Due Process Standards Called into Question
WASHINGTON, DC – The Tahrir Institute for Middle East Policy expresses its profound concern today over the mass sentencing of 529 individuals to death by an Egyptian court following a brief trial process. The trial itself, in which 545 people faced charges of killing one police officer, attempting to kill two others, and taking part in an attack on a police station following the August 2013 dispersal of the Raba’a and Nahda protest camps, concluded after only two sessions.
Although the sentences must be confirmed by Egypt’s Grand Mufti and remain open to appeal, they call into question the Egyptian judicial system’s adherence to due process of law. Defense attorneys have indicated that they were neither allowed access to evidence nor permitted to present a defense in court. Sixteen defendants were acquitted, though it is unclear on what grounds.
The sentences stand in stark contrast to those handed down to members of the security sector who have faced trial for killing civilians. Most recently, one police officer received a ten-year prison sentence for killing 37 prisoners detained in a police transport van in August 2013; three other officers received suspended one-year sentences for their role in the killings. In the most recent death sentence case, 21 defendants were given the death penalty for their involvement in the deaths of at least 71 people in the 2012 Port Said football stadium riot. Notably, none of those sentenced to death in this case are members of the security sector.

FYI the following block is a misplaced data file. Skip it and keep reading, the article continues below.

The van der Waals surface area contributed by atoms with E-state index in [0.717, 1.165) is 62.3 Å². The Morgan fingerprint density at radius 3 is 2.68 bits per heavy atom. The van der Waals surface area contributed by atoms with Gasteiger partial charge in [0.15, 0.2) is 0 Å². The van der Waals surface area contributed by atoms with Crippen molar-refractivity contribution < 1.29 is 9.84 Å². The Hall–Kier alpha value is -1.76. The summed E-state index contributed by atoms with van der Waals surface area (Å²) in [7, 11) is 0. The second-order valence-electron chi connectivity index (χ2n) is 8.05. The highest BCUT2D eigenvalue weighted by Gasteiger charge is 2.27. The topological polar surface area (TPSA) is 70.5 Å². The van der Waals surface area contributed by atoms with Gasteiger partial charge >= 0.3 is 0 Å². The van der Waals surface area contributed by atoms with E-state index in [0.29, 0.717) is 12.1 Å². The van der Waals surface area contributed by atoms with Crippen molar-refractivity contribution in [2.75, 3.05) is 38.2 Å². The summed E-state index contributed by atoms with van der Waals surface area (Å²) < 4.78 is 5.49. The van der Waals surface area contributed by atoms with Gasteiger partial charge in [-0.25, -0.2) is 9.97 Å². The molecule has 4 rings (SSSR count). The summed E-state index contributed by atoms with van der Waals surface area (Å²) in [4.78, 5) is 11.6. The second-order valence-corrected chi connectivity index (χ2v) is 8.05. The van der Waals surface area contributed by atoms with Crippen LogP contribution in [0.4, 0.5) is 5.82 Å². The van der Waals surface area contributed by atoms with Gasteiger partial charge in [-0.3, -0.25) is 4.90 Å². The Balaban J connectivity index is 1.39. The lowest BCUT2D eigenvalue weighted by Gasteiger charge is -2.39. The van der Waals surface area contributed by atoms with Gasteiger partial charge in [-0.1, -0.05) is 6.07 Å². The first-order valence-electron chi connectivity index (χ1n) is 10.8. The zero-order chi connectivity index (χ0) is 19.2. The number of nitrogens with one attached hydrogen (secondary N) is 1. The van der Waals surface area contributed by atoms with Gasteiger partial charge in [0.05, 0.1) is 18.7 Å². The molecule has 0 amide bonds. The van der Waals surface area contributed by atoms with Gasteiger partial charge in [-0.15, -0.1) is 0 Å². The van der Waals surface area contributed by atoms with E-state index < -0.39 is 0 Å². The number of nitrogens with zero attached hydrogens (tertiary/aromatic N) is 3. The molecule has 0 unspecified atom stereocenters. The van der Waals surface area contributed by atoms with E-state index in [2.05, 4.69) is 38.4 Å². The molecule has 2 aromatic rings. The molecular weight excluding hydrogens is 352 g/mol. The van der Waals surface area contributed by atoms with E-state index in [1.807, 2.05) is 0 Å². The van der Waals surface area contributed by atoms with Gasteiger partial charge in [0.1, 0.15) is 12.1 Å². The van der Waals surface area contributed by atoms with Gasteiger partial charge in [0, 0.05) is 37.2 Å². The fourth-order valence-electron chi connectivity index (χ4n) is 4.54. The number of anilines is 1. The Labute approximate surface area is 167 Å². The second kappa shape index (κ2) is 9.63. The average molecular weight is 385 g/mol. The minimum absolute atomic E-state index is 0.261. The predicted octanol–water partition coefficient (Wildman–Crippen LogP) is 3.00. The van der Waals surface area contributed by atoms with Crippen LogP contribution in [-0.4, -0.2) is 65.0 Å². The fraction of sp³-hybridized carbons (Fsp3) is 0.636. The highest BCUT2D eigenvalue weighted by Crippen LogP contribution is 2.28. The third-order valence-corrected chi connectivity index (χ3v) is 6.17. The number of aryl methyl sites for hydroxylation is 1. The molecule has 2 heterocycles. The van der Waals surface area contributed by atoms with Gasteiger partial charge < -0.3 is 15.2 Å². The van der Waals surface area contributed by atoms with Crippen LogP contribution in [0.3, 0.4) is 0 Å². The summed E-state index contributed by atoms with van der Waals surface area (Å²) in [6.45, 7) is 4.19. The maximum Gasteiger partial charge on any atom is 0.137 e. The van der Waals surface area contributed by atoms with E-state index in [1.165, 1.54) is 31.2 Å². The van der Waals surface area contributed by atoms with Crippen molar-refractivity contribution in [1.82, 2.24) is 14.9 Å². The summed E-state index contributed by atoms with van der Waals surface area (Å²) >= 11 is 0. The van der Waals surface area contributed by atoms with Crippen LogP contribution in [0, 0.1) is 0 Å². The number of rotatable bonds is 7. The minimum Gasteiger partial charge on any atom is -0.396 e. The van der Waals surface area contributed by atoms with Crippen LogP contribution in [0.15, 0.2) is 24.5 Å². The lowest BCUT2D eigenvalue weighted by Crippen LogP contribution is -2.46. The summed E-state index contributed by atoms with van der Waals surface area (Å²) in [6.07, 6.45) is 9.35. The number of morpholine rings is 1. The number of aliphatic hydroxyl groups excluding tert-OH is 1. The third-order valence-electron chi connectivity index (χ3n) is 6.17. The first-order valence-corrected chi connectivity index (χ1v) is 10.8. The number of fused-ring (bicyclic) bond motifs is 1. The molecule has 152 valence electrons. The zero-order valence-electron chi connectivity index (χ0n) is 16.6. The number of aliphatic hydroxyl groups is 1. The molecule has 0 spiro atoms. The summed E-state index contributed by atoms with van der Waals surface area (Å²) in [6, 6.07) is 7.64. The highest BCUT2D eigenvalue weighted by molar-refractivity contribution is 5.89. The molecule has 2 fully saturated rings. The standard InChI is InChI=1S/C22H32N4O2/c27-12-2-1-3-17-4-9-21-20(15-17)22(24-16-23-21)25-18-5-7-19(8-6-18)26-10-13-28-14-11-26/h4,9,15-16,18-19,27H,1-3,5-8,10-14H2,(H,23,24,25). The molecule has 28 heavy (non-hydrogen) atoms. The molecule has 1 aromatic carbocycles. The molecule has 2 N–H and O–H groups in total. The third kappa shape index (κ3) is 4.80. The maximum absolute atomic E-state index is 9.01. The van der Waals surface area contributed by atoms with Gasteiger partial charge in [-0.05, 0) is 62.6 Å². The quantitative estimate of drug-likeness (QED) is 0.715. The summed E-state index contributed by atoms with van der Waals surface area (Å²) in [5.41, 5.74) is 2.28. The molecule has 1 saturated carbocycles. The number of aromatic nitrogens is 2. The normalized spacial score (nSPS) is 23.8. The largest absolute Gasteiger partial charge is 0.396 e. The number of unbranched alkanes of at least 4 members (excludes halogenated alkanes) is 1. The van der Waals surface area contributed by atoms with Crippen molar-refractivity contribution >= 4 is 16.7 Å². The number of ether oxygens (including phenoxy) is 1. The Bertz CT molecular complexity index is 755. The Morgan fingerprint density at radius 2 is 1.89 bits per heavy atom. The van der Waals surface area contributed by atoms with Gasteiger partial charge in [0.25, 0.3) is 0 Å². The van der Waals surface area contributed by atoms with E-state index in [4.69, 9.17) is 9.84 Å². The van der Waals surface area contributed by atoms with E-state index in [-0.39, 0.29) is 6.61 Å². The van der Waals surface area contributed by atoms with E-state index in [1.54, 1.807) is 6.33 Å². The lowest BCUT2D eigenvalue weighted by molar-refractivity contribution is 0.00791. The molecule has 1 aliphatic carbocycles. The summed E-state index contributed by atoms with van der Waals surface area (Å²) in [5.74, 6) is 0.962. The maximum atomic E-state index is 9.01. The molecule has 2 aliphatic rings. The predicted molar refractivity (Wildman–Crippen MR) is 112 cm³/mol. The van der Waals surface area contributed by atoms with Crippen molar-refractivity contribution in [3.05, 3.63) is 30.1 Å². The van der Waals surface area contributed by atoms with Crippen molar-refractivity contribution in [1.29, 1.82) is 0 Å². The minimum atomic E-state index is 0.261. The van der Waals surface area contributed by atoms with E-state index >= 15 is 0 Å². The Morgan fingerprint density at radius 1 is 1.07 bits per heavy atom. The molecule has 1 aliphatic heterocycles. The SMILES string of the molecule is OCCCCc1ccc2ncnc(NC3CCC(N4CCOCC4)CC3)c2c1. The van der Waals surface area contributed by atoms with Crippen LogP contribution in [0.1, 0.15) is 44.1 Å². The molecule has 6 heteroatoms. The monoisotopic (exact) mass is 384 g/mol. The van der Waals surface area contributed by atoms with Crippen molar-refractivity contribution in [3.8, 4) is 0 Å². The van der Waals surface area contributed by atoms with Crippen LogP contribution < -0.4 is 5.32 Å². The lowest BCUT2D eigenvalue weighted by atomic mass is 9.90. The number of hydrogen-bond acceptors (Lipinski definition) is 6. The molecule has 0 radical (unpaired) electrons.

Many of those convicted, described as Muslim Brotherhood supporters, were tried in absentia; only 147 defendants appeared in court. The conclusion of the summary trial process, where defendants were given no chance to mount a defense, may well be overturned—Nasser Amin, a member of Egypt’s National Council for Human Rights, suggested that the judgment “will be overturned as soon as the defendants demand a retrial.”
Regardless of the potential for retrial or reduction in sentence, today’s mass death sentence reflects the imbalanced and arbitrary nature of the judicial system in Egypt today. Claims by government officials that Egypt’s judicial system is independent are difficult to reconcile with ongoing trial irregularities and violations of due process.
TIMEP calls upon the Egyptian government to convene a new trial that comports with internationally-accepted standards of due process, including the right of defendants to present a defense. In calling for a new trial, TIMEP does not seek to minimize any of the crimes associated with this case. These crimes would in fact be better addressed through a fair trial process that does not call into question the impartiality of the judicial system.
The Tahrir Institute for Middle East Policy (TIMEP) is a nonpartisan, nonprofit organization dedicated to raising awareness of democratic transitions in the Middle East through analysis, advocacy, and action.